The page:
Mia Mulvey is an interdisciplinary artist and professor of studio art at the University of Denver. In Mulvey’s multimedia practice, art and science intersect with ceramics and technology. Her works capture the passage of time through the lens of the anthropocene, climate change, and integrated ecosystems. Albedo Effect is directly drawn from her field research during The Arctic Circle Residency (2019) based in Svalbard, Norway. During this two-week residency, international artists and writers sail throughout the Arctic Ocean in the Norwegian Archipelago, midway between the northern coast of Norway and the North Pole.
In Albedo Effect, Mulvey visually translates the effect of albedo, the measurement of the proportion of light a surface is able to reflect or absorb. Sixty percent of the Norwegian archipelago is covered in glaciers, however it is currently warming at twice the rate of areas at the same latitude. As the glaciers warm, their reflectance and brightness reduce and their color darkens, which further accelerates the heating process because darker surfaces absorb more light. Permafrost fires, forest fires, and industrial pollution also contribute to the loss of brightness of glacial surfaces and sea ice.
Mulvey’s site-specific, outdoor sculpture is symbolic of this feedback loop between glacial melting and global warming and the interconnectivity between climate and albedo. The triad of ceramic sculptures are modeled from 3D scans of glaciers Mulvey generated while in the Arctic. The sculpture is affixed on top of three wooden pallets that signify the notion of time and transport, symbolizing the vast distance between the origin of the glaciers and its present installation site. Over the span of a week, Mulvey intermittently exposed the unfired clay to the elements in Colorado. This process created permanent imprints in the glazed clay from the outdoors, localizing the influence of climate and weather.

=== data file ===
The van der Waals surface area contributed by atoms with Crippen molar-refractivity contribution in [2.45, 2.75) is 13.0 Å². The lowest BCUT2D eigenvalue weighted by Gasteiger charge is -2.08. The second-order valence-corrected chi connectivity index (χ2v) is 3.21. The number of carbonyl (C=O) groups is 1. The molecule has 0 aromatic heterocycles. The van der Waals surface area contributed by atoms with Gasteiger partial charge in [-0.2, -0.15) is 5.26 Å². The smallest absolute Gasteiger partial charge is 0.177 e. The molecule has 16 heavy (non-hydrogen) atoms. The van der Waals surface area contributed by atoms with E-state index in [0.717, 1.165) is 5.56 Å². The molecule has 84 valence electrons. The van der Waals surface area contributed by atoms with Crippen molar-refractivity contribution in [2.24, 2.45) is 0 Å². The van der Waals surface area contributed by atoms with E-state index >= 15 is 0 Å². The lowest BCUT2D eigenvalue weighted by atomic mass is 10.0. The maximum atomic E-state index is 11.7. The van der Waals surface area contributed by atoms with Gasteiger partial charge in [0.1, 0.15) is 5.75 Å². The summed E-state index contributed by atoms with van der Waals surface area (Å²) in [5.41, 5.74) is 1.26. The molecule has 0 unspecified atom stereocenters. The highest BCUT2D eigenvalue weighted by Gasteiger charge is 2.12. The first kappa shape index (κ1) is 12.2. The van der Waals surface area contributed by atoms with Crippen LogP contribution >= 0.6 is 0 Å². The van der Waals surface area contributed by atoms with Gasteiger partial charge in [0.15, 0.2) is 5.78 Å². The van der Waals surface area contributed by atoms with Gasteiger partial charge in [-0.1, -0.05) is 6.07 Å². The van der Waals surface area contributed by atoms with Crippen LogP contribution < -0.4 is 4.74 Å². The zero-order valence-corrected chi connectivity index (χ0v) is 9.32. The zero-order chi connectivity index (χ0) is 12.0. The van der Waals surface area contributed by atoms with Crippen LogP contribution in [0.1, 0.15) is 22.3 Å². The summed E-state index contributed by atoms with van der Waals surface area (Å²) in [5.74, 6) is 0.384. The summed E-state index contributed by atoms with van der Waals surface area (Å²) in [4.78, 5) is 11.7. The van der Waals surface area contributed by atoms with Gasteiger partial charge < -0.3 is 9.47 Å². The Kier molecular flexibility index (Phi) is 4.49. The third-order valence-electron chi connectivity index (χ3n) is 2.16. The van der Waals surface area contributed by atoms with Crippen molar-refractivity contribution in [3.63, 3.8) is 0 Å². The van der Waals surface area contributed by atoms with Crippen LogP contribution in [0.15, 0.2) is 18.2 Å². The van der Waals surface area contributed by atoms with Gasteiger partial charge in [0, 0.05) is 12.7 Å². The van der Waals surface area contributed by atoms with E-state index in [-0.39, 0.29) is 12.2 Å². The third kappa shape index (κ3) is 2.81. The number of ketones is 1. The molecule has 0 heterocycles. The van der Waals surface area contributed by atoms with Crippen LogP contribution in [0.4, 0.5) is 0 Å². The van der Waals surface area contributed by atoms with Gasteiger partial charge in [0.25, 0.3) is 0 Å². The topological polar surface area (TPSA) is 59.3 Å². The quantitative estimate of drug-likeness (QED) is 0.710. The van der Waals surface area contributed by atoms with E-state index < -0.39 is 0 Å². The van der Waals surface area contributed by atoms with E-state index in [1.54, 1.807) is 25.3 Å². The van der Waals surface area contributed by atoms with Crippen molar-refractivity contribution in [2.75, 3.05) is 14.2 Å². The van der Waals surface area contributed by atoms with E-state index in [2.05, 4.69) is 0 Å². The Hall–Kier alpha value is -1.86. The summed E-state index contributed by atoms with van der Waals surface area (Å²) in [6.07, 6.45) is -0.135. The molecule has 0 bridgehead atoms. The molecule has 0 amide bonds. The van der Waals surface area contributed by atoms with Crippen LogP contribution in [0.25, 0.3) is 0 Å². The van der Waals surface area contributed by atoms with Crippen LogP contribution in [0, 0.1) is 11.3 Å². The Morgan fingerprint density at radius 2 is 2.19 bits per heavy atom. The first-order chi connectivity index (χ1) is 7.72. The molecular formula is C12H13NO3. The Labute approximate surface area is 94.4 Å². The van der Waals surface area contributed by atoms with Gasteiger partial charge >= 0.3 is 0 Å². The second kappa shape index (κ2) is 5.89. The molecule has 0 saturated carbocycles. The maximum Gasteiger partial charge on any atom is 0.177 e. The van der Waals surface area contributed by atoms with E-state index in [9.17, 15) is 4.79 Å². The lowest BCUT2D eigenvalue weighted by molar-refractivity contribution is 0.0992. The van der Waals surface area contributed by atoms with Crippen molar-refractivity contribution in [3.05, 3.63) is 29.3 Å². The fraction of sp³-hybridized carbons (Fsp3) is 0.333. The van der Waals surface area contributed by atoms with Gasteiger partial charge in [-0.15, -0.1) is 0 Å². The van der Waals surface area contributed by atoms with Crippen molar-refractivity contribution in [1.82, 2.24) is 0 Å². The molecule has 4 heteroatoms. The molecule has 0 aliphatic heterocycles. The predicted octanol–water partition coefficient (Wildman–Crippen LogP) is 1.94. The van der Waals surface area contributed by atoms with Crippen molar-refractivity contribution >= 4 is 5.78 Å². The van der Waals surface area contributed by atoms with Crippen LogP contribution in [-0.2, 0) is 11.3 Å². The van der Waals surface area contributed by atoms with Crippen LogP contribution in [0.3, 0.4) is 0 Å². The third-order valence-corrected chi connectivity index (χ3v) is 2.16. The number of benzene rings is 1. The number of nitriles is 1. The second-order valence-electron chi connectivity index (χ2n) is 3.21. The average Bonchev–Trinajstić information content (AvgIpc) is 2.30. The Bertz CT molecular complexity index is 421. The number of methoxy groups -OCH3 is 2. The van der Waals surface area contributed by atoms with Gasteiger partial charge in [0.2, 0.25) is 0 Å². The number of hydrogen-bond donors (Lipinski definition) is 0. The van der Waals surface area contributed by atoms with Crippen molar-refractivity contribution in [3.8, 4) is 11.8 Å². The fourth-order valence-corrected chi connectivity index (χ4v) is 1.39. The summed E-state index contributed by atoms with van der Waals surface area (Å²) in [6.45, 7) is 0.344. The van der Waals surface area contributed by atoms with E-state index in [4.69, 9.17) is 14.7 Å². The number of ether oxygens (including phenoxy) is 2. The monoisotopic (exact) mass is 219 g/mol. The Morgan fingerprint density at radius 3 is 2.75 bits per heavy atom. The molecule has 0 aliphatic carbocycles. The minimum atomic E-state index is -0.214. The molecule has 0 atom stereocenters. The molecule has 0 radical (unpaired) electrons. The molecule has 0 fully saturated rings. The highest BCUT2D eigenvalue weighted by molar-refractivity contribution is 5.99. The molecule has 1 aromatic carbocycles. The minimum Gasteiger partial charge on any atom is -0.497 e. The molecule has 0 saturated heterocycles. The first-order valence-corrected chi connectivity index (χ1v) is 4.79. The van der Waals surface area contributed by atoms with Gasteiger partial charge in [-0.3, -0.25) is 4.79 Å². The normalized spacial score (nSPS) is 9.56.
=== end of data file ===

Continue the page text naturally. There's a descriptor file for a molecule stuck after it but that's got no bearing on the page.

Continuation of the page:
Albedo Effect reminds us how the impact of our daily lives is echoed in the Arctic Circle by not only the sound of ice cracking, but also the level of light dimming.
About the artist
Mia Mulvey’s work explores the recording of time, climate change and our relationship to remote landscapes through such forms as ancient trees, ice and geology. Through field research in locations such as Scandinavia, the Western US and the Arctic Circle, she is interested in information bound in the land through layers and forms. In an effort to honor the “ground truth” of specific locations her process involves utilizing technology to sculpturally record and investigate the environment. Mulvey received her M.F.A from Cranbrook Academy of Art and her B.F.A from Arizona State University. Her work has shown in numerous galleries and venues such as the Denver Art Museum, American Museum of Ceramic Art, ASU Ceramic Research Center, and the Kohler Art Center. She has received numerous grants and residencies at the Montello Foundation, Kohler Arts in Industry, Guldagergaard International Ceramic Research Center and The Arctic Circle.
BMoCA InsideOut features rotating commissions from local and international artists who push the boundaries of art within the public realm. Bringing the conversation beyond the museum’s walls, the projects aim to generate responsible criticism, foster active public disclosure, and pique the community’s interest in the evolving field of contemporary art. A site for temporary artistic intervention, BMoCA InsideOut is an exhibition platform that offers unexpected creative encounters. The only constant is the temporary nature of each project.